Tagged / bidding

Eurostat

Are you trying to justify your research submission to the EU or another funder?

One way that you can support your bid is to use the EU statistical database – Eurostat. The Eurostat website provides direct and free of charge online access to all its statistical databases and associated electronic publications. The Eurostat database is updated twice a day and covers:

  • the European Union
  • the EU Member States
  • the euro-zone
  • Candidate countries
  • EFTA countries

Take a look at the first visit page to find out the main features, including tools for visualisation of data, extraction tools, mobile apps and tutorials to help you make the best use of EU statistical data. You can register for free so that you can receive tailor-made e-mail alerts informing you of new publications as soon as they are online and access enhanced functionalities of the databases (customize the navigation tree, bulk download). You can also sign up to alerts. If you already have an ECAS login, you can access Eurostat using this.

 

Life as an AHRC Panel Reviewer

AHRC

At the moment the Arts and Humanities Research Council are recruiting new members for their review panels. I have been member of the review college (as it’s grandly called) for just over two years have reviewed many bids in that time. Like Dr. Richard Shipway of the School of Tourism – who has recently posted about his experiences reviewing for the ESRC – I’ve found it to be a surprisingly enjoyable experience.

I get around 4-5 bids to review a year. It is all done online – although you can save and print all of the documents as PDFs if you want. I’ve looked at all sorts of bids, submitted by all sorts of academics, at varying stages of their career. Sometimes I have heard of the researcher, sometimes not. Sometimes I know a great deal about the proposed topic, sometimes not so much. That’s OK, because you can evaluate your own expertise in commenting on a proposal when reviewing the bid – this is great if you’re not entirely comfortable.

So, you get to see what other people are bidding for, and for what. The review process then directly informs your own bidding activity. The training for reviewers – at Polaris House in Swindon – is excellent, and the regular sessions are a further opportunity to meet other academics from all over the UK. The most useful thing though is to read and discuss same successful and unsuccessful bids with other reviewers, panel chairs and AHRC staff.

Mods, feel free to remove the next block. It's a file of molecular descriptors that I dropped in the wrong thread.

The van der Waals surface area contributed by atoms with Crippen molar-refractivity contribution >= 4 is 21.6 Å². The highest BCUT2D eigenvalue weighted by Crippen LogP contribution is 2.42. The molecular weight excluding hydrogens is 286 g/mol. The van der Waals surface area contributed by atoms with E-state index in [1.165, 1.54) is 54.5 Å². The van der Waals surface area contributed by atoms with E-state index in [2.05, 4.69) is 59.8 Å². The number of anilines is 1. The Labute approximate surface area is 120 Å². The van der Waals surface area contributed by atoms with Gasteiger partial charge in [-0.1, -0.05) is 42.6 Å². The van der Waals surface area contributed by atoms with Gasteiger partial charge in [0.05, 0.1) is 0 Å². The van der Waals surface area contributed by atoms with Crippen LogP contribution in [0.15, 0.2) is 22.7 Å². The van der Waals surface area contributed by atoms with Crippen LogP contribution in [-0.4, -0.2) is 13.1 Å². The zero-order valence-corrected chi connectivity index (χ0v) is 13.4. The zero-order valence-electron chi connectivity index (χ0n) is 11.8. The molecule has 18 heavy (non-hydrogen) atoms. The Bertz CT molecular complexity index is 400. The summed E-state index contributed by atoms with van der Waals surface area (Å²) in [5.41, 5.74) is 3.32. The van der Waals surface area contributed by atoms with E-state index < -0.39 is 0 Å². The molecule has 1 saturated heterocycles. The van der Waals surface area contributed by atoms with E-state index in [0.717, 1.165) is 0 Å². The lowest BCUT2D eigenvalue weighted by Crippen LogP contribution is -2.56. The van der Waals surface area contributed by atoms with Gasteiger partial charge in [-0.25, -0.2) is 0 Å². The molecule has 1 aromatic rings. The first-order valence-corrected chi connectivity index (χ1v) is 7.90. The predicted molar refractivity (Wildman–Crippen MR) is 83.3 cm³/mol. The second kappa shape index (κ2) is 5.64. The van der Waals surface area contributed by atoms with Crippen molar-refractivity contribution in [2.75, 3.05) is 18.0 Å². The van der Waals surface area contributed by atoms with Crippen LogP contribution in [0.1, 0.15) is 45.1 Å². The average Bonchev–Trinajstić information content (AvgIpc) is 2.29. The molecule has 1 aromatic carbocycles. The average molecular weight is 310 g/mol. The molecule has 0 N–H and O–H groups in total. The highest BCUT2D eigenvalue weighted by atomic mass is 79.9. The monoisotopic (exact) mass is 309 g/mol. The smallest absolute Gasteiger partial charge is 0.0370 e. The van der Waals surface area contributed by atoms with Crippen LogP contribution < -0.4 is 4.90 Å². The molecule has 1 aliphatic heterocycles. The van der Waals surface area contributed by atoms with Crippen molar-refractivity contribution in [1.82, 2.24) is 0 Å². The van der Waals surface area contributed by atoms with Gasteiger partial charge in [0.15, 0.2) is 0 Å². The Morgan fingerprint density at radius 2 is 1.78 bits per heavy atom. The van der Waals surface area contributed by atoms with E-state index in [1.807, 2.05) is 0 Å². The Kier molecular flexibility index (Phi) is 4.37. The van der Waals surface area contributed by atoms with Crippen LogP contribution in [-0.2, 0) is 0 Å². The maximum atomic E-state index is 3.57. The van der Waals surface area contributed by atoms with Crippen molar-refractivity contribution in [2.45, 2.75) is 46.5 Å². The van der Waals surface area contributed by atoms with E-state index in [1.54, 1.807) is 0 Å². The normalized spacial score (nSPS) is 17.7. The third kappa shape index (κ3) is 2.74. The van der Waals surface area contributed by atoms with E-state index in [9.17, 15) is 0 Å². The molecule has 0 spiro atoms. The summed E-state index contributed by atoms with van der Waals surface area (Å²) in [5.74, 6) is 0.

Being a reviewer gives me a great insight into the ways in which a successful research proposal can be crafted. It’s like being at the other end of the ‘pipe’ because on one hand I’m putting together bids with my colleagues here at BU, and then I’m very often reading the submissions at the same time. Right now I have a proposal sitting in my inbox waiting to be reviewed, alongside an almost complete proposal I’m working on with a colleague at the University of Wolverhampton, which we will be submitting to the AHRC very soon.

For me, this dialog between the two processes (reviewing and writing) has been invaluable, and has certainly improved the practice of putting together research bids. It’s also shaped my thinking a lot more strategically in terms of what to go for, and who to work with.

There is still time to put yourself forward as an AHRC reviewer and I would highly recommend it.

If you’re interested in being nominated as a reviewer for the AHRC then read how to do so here: AHRC Still Seeking Nominations for Peer Reviewers

Sometimes a kick in the teeth can be good for you!

My rationale needed to be contextualised, my aims were too tentative and I had a weak dissemination strategy. Apart from that my bid had potential.

This was the feedback I got on a two-day course run by the Missenden Centre on bidding for research funding. John Wakeford and his small team of experts began by painting a rather dismal picture – an institutional success rate of more than 50% is rare apparently. And this does not necessarily mean that the amount of bidding should be increased, rather it’s better to ensure that every bid is precise, well-crafted and perfectly pitched.

The course was structured around presentations on the national context, the processes of the research councils and, most usefully, dissection of our own bids. My group was small and we quickly learned not to be too precious about surrendering our proposals for scrutiny. The critique we got from each other, from the facilitators and from the research development officers (who joined us on day two) was invaluable and I left with these key lessons:

  • Take time to prepare a robust bid – rushed responses to late calls are rarely successful;
  • Make sure the bid is going to the right place – make sure you know exactly why a particular body should fund your research;